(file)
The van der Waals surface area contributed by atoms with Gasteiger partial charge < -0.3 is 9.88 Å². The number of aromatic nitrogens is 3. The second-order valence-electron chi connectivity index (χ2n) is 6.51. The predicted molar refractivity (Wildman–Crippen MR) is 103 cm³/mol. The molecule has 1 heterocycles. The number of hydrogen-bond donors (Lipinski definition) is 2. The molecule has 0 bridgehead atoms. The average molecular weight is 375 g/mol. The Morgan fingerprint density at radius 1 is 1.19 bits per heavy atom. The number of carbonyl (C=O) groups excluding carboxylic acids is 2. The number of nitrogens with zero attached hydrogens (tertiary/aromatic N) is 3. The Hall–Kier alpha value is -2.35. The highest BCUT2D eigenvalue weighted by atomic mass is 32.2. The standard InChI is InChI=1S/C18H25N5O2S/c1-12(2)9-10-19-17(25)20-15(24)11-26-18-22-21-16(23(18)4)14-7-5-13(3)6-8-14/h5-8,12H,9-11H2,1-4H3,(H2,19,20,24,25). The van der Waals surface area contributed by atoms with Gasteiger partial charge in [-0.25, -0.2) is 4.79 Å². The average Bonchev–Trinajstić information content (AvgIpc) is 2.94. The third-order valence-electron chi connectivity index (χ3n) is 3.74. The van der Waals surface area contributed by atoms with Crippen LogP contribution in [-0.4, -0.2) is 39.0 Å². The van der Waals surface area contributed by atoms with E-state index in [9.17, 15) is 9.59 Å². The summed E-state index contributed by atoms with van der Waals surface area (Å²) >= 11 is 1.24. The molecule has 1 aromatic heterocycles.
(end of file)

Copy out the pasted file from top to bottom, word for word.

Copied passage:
The van der Waals surface area contributed by atoms with Gasteiger partial charge < -0.3 is 9.88 Å². The number of aromatic nitrogens is 3. The second-order valence-electron chi connectivity index (χ2n) is 6.51. The predicted molar refractivity (Wildman–Crippen MR) is 103 cm³/mol. The molecule has 1 heterocycles. The number of hydrogen-bond donors (Lipinski definition) is 2. The molecule has 0 bridgehead atoms. The average molecular weight is 375 g/mol. The Morgan fingerprint density at radius 1 is 1.19 bits per heavy atom. The number of carbonyl (C=O) groups excluding carboxylic acids is 2. The number of nitrogens with zero attached hydrogens (tertiary/aromatic N) is 3. The Hall–Kier alpha value is -2.35. The highest BCUT2D eigenvalue weighted by atomic mass is 32.2. The standard InChI is InChI=1S/C18H25N5O2S/c1-12(2)9-10-19-17(25)20-15(24)11-26-18-22-21-16(23(18)4)14-7-5-13(3)6-8-14/h5-8,12H,9-11H2,1-4H3,(H2,19,20,24,25). The van der Waals surface area contributed by atoms with Gasteiger partial charge in [-0.25, -0.2) is 4.79 Å². The average Bonchev–Trinajstić information content (AvgIpc) is 2.94. The third-order valence-electron chi connectivity index (χ3n) is 3.74. The van der Waals surface area contributed by atoms with Crippen LogP contribution in [-0.4, -0.2) is 39.0 Å². The van der Waals surface area contributed by atoms with E-state index in [9.17, 15) is 9.59 Å². The summed E-state index contributed by atoms with van der Waals surface area (Å²) >= 11 is 1.24. The molecule has 1 aromatic heterocycles.